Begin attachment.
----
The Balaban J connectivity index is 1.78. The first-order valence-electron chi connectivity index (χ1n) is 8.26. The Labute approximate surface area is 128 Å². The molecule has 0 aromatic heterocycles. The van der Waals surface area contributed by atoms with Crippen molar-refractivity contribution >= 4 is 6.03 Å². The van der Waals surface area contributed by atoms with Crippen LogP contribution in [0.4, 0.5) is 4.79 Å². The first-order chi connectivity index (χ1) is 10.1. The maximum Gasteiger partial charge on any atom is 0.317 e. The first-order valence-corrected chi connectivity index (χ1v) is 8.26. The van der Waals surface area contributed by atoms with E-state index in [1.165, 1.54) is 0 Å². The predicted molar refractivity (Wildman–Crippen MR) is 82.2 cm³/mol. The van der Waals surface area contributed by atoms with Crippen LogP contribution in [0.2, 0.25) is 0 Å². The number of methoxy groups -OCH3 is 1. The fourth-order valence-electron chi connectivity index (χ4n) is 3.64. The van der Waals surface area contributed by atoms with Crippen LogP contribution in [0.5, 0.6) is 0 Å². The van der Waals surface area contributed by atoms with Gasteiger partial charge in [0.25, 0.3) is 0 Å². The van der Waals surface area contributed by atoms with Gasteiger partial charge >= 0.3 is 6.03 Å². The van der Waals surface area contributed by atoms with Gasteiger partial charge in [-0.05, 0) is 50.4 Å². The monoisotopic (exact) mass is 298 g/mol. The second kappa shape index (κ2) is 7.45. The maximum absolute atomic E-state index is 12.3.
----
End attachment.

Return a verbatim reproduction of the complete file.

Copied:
The Balaban J connectivity index is 1.78. The first-order valence-electron chi connectivity index (χ1n) is 8.26. The Labute approximate surface area is 128 Å². The molecule has 0 aromatic heterocycles. The van der Waals surface area contributed by atoms with Crippen molar-refractivity contribution >= 4 is 6.03 Å². The van der Waals surface area contributed by atoms with Crippen LogP contribution in [0.4, 0.5) is 4.79 Å². The first-order chi connectivity index (χ1) is 10.1. The maximum Gasteiger partial charge on any atom is 0.317 e. The first-order valence-corrected chi connectivity index (χ1v) is 8.26. The van der Waals surface area contributed by atoms with E-state index in [1.165, 1.54) is 0 Å². The predicted molar refractivity (Wildman–Crippen MR) is 82.2 cm³/mol. The van der Waals surface area contributed by atoms with Crippen LogP contribution in [0.2, 0.25) is 0 Å². The number of methoxy groups -OCH3 is 1. The fourth-order valence-electron chi connectivity index (χ4n) is 3.64. The van der Waals surface area contributed by atoms with Crippen LogP contribution in [0.5, 0.6) is 0 Å². The van der Waals surface area contributed by atoms with Gasteiger partial charge in [0.25, 0.3) is 0 Å². The van der Waals surface area contributed by atoms with Gasteiger partial charge >= 0.3 is 6.03 Å². The van der Waals surface area contributed by atoms with Gasteiger partial charge in [-0.05, 0) is 50.4 Å². The monoisotopic (exact) mass is 298 g/mol. The second kappa shape index (κ2) is 7.45. The maximum absolute atomic E-state index is 12.3.